Former political appointee and legal hacktivist Sally Yates is a hero to ignorant internet lawyers and the anti-American resistance. The fired Obama appointee has all the political skills of a resistance radical and the legal skills of first-year law student.
In her Senate testimony, former Harvard law, top graduate and Supreme Court law clerk, Ted Cruz introduced Ms. Yates to the law. Ms. Yates, in turn, busted out an answer she knew to be false, wrong, and grossly misleading. This is why it is always bad to appoint legal hacktivists to positions where fidelity to the law trumps political ideology.
That is why Ms. Yates was fired.
The left cheered like mad as Yates quoted from a statute that had nothing to do with the statute about which she Cruz asked her. Further, she referenced constitutional law, suggesting that non-resident, non-citizen visa applicants enjoy constitutional protections. They do not.
For honest lawyers, this was painful. For leftist warriors they found a new American hero.
Ms. Yates isn’t an American hero. Indeed, she’s not even a very good lawyer. In fact, she’s doesn’t even understand her legal, ethical duties. I explained the difference between a real hero and Ms. Yates in the piece I wrote about her shortly after the President properly fired her as the acting Attorney General.
The Cruz v. Yates exchange is one that is making the rounds on social media and across the networks. In fact, pick your news source and you can get a definitive, no hold’s bar view that both won, decisively. It’s no wonder America is so divided. We now view the law only through the scratched, battered, distorted glasses of political activism. In this instance, of course, Ms. Yates lost her legal exchange with Senator Cruz because she really had no idea about what she was speaking, or she simply preferred the rule of politics over the rule of law.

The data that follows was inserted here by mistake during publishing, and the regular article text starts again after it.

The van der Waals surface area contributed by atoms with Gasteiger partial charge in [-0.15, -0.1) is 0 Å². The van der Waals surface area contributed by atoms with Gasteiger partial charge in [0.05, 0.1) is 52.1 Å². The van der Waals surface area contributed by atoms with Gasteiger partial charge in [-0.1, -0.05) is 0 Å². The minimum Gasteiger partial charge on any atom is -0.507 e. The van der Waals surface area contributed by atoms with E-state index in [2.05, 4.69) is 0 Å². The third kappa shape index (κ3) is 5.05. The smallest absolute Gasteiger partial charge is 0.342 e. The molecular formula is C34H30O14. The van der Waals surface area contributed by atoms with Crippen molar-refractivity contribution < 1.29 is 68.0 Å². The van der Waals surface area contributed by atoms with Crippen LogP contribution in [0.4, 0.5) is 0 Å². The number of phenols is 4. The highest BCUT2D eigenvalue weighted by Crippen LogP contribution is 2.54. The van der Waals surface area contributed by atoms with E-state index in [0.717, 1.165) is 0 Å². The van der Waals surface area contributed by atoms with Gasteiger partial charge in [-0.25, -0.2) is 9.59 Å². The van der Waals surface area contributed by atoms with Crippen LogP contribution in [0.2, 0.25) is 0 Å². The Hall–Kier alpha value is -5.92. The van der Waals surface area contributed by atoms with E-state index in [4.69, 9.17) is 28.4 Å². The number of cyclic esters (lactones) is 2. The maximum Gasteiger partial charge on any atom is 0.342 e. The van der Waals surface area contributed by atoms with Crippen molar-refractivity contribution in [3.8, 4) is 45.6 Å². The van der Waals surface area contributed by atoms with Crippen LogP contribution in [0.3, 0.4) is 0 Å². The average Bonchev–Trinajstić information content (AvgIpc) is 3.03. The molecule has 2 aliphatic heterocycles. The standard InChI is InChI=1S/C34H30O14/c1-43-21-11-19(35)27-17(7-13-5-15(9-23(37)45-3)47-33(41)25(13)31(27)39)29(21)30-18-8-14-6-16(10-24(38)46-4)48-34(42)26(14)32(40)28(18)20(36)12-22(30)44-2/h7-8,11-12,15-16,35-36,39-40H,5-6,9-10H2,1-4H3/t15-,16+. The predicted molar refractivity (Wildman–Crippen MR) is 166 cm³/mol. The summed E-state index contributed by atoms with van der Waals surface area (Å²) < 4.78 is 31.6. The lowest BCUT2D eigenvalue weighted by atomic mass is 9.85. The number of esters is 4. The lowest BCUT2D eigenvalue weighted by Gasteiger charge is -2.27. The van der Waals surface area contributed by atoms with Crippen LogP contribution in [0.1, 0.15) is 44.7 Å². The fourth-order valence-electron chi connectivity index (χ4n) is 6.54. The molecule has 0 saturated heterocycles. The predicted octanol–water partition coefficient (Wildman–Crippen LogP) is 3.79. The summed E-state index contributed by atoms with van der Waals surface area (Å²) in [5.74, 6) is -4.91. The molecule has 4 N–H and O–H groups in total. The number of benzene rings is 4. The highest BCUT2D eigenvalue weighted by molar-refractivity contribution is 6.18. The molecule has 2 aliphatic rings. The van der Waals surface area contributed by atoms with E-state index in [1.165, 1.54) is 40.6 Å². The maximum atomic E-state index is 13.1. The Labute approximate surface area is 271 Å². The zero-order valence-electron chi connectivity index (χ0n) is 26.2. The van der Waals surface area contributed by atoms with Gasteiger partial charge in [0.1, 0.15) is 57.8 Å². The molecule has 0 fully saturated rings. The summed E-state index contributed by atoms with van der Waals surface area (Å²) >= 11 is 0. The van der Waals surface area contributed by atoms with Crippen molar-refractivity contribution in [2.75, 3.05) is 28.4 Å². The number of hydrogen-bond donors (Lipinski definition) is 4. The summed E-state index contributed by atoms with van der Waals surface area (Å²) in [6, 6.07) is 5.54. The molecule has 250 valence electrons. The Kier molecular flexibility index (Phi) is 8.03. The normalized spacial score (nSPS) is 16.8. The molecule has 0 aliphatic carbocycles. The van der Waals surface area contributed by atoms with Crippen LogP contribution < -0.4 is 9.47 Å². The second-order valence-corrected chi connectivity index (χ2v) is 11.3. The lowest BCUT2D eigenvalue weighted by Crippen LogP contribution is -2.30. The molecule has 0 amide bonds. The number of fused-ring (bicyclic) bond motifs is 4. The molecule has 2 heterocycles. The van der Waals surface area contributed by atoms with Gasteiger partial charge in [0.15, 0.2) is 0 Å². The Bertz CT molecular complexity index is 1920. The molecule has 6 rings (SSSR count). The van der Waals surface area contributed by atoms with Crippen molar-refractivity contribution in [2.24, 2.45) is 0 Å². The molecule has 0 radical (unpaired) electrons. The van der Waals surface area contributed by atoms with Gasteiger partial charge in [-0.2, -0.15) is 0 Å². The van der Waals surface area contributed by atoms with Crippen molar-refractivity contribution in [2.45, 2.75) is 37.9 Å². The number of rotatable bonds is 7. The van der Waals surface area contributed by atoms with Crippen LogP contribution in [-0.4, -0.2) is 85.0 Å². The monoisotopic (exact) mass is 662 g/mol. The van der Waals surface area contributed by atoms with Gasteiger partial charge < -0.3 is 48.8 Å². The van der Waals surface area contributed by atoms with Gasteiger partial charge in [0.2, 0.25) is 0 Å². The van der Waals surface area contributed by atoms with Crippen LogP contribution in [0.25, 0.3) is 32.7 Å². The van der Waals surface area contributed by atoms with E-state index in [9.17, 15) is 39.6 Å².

Here is why Mr. Cruz won on the legal merits, no matter your political view.
Senator Cruz asked Ms. Yates about 8 USC 1182(f), the provision on which the president based his temporary travel ban affecting people originating from states identified by the Obama administration as terror concerns. The provision reads in the only relevant part:
(f)Suspension of entry or imposition of restrictions by President
Whenever the President finds that the entry of any aliens or of any class of aliens into the United States would be detrimental to the interests of the United States, he may by proclamation, and for such period as he shall deem necessary, suspend the entry of all aliens or any class of aliens as immigrants or nonimmigrants, or impose on the entry of aliens any restrictions he may deem to be appropriate.
Ms. Yates, in turn, replies by suggesting that a later passed provision of the Immigration and Naturalization Act (“INA”), section 1152(a)(1) trumps 1182(f). In fact, the way she stuck it out there, one might even think that Congress meant her newer INA provision to modify, repeals, or make the first contingent on the second. That’s great politics … but it is crappy law.
If Ms. Yates and Senator Cruz were working at a white-shoe law firm, Ms. Yates would be the ambitious, know-it-all, second-year associate. Ted Cruz would be the managing partner. That’s how disparate their skills in the law are. In fact, I might have called her a paralegal, but any honest lawyer knows that a paralegal is often harder-working, savvier, more experienced, and more valuable than the second year associate I describe. Likewise, a good paralegal never tries to run jive by a managing partner.